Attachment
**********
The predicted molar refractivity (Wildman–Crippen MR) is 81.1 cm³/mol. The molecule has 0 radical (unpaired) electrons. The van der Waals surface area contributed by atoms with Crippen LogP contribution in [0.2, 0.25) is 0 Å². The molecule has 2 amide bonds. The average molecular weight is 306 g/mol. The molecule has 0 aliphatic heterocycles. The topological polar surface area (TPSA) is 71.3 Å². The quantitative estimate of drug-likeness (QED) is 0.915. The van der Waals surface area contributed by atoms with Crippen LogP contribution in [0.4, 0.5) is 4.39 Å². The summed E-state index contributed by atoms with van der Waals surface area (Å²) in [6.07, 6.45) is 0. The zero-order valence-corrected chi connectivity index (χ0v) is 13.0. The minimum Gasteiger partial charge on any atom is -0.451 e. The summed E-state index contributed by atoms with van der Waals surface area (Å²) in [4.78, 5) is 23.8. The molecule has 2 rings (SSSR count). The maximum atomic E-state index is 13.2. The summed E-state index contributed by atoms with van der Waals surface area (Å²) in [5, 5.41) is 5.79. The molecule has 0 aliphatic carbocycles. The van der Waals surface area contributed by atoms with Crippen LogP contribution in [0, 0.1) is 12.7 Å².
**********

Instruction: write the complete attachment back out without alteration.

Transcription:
The predicted molar refractivity (Wildman–Crippen MR) is 81.1 cm³/mol. The molecule has 0 radical (unpaired) electrons. The van der Waals surface area contributed by atoms with Crippen LogP contribution in [0.2, 0.25) is 0 Å². The molecule has 2 amide bonds. The average molecular weight is 306 g/mol. The molecule has 0 aliphatic heterocycles. The topological polar surface area (TPSA) is 71.3 Å². The quantitative estimate of drug-likeness (QED) is 0.915. The van der Waals surface area contributed by atoms with Crippen LogP contribution in [0.4, 0.5) is 4.39 Å². The summed E-state index contributed by atoms with van der Waals surface area (Å²) in [6.07, 6.45) is 0. The zero-order valence-corrected chi connectivity index (χ0v) is 13.0. The minimum Gasteiger partial charge on any atom is -0.451 e. The summed E-state index contributed by atoms with van der Waals surface area (Å²) in [4.78, 5) is 23.8. The molecule has 2 rings (SSSR count). The maximum atomic E-state index is 13.2. The summed E-state index contributed by atoms with van der Waals surface area (Å²) in [5, 5.41) is 5.79. The molecule has 0 aliphatic carbocycles. The van der Waals surface area contributed by atoms with Crippen LogP contribution in [0, 0.1) is 12.7 Å².